Before the days of websites and user experience, the interaction designer's job was focused. The term wasn't user experience, it was usability, and there was one goal: make it simpler and easier for users to get their tasks done. The design wasn't of websites, but software applications. 99% of the software applications were being used by people to get something done: write a report, analyze financial data, or sell an apartment building. There were lots of constraints on what the technology could do, and most of the technology was largely unusable for the everyday user who was not a computer expert. It took a lot of negotiation to make any interface changes, since programming was cumbersome and every change meant someone had to rewrite programming code.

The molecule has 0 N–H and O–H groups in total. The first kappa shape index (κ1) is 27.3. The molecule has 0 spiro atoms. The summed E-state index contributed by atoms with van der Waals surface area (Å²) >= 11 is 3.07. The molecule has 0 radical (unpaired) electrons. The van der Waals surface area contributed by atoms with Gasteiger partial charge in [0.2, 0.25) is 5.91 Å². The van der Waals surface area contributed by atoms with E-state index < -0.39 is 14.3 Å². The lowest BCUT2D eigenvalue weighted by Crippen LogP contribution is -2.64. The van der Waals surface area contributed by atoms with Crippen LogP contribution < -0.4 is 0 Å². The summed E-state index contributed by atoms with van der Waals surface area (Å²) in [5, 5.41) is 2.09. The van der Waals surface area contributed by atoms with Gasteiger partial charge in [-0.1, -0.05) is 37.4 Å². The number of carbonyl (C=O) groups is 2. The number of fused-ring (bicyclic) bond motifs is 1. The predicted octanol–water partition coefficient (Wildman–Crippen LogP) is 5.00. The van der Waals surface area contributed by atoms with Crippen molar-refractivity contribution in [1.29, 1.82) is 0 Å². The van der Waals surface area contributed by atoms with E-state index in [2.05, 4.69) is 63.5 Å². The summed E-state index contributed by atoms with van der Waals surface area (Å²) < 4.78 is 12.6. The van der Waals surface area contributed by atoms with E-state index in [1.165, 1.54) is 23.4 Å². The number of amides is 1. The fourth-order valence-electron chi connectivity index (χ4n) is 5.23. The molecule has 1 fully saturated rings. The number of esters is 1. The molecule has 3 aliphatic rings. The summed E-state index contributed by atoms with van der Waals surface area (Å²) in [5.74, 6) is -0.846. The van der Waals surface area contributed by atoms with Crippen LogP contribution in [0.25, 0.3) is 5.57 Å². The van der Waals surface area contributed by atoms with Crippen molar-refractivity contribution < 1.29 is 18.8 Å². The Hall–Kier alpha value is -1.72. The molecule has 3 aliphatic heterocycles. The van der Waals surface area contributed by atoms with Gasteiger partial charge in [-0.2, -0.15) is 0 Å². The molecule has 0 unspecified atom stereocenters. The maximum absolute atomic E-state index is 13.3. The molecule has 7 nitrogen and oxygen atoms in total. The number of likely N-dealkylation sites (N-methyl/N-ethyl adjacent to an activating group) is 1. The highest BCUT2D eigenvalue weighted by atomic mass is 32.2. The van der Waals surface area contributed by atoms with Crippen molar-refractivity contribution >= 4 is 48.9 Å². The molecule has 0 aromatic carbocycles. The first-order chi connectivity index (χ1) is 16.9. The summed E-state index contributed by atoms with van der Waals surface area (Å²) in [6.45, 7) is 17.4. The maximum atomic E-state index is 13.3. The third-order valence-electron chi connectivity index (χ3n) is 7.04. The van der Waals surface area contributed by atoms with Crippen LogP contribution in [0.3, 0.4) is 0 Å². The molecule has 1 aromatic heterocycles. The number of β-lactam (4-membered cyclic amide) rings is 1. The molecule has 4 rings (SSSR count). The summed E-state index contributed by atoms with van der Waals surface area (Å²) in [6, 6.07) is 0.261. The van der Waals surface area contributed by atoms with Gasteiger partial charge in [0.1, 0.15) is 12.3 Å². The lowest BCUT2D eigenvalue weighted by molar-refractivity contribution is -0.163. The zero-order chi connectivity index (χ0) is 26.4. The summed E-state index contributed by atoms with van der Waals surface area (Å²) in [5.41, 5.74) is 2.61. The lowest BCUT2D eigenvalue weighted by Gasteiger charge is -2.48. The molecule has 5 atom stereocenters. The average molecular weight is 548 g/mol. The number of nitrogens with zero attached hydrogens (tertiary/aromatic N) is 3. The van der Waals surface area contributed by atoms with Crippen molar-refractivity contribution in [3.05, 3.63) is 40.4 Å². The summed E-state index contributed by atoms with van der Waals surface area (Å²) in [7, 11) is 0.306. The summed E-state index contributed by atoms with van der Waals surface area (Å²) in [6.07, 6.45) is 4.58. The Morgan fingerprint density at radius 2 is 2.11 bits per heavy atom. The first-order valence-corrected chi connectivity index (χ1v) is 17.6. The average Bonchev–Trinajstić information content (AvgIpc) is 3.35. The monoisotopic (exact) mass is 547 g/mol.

Interesting analytical piece on the increasing complexity of determining appropriate levels of engagement and entertainment in interface design.